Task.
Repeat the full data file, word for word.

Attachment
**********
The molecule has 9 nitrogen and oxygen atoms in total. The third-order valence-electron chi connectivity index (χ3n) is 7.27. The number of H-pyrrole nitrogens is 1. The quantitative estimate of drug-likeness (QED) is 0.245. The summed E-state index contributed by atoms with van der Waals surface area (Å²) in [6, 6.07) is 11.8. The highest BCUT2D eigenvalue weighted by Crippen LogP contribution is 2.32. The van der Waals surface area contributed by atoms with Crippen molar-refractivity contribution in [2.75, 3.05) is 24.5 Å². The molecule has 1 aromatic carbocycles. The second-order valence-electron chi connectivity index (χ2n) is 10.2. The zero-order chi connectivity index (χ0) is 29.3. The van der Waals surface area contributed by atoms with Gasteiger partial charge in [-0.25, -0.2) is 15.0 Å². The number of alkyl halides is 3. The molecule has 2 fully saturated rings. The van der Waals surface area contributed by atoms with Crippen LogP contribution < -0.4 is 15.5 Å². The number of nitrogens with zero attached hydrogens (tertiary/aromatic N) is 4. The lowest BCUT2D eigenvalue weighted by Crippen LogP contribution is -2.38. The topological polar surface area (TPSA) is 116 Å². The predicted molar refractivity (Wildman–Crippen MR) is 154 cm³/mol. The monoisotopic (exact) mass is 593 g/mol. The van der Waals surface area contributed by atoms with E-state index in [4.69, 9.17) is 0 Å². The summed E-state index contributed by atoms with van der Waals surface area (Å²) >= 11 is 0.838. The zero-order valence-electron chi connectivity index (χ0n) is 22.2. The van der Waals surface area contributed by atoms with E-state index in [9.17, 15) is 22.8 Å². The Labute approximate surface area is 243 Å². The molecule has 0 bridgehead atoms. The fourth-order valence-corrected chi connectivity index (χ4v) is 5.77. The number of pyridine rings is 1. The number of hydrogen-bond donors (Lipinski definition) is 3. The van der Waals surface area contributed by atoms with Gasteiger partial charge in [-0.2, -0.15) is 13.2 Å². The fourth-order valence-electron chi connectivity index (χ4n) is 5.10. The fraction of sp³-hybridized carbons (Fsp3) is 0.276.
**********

The molecule has 9 nitrogen and oxygen atoms in total. The third-order valence-electron chi connectivity index (χ3n) is 7.27. The number of H-pyrrole nitrogens is 1. The quantitative estimate of drug-likeness (QED) is 0.245. The summed E-state index contributed by atoms with van der Waals surface area (Å²) in [6, 6.07) is 11.8. The highest BCUT2D eigenvalue weighted by Crippen LogP contribution is 2.32. The van der Waals surface area contributed by atoms with Crippen molar-refractivity contribution in [2.75, 3.05) is 24.5 Å². The molecule has 1 aromatic carbocycles. The second-order valence-electron chi connectivity index (χ2n) is 10.2. The zero-order chi connectivity index (χ0) is 29.3. The van der Waals surface area contributed by atoms with Gasteiger partial charge in [-0.25, -0.2) is 15.0 Å². The number of alkyl halides is 3. The molecule has 2 fully saturated rings. The van der Waals surface area contributed by atoms with Crippen LogP contribution < -0.4 is 15.5 Å². The number of nitrogens with zero attached hydrogens (tertiary/aromatic N) is 4. The lowest BCUT2D eigenvalue weighted by Crippen LogP contribution is -2.38. The topological polar surface area (TPSA) is 116 Å². The predicted molar refractivity (Wildman–Crippen MR) is 154 cm³/mol. The monoisotopic (exact) mass is 593 g/mol. The van der Waals surface area contributed by atoms with E-state index in [4.69, 9.17) is 0 Å². The summed E-state index contributed by atoms with van der Waals surface area (Å²) >= 11 is 0.838. The zero-order valence-electron chi connectivity index (χ0n) is 22.2. The van der Waals surface area contributed by atoms with E-state index in [9.17, 15) is 22.8 Å². The Labute approximate surface area is 243 Å². The molecule has 0 bridgehead atoms. The fourth-order valence-corrected chi connectivity index (χ4v) is 5.77. The number of pyridine rings is 1. The number of hydrogen-bond donors (Lipinski definition) is 3. The van der Waals surface area contributed by atoms with Gasteiger partial charge in [-0.2, -0.15) is 13.2 Å². The fourth-order valence-electron chi connectivity index (χ4n) is 5.10. The fraction of sp³-hybridized carbons (Fsp3) is 0.276.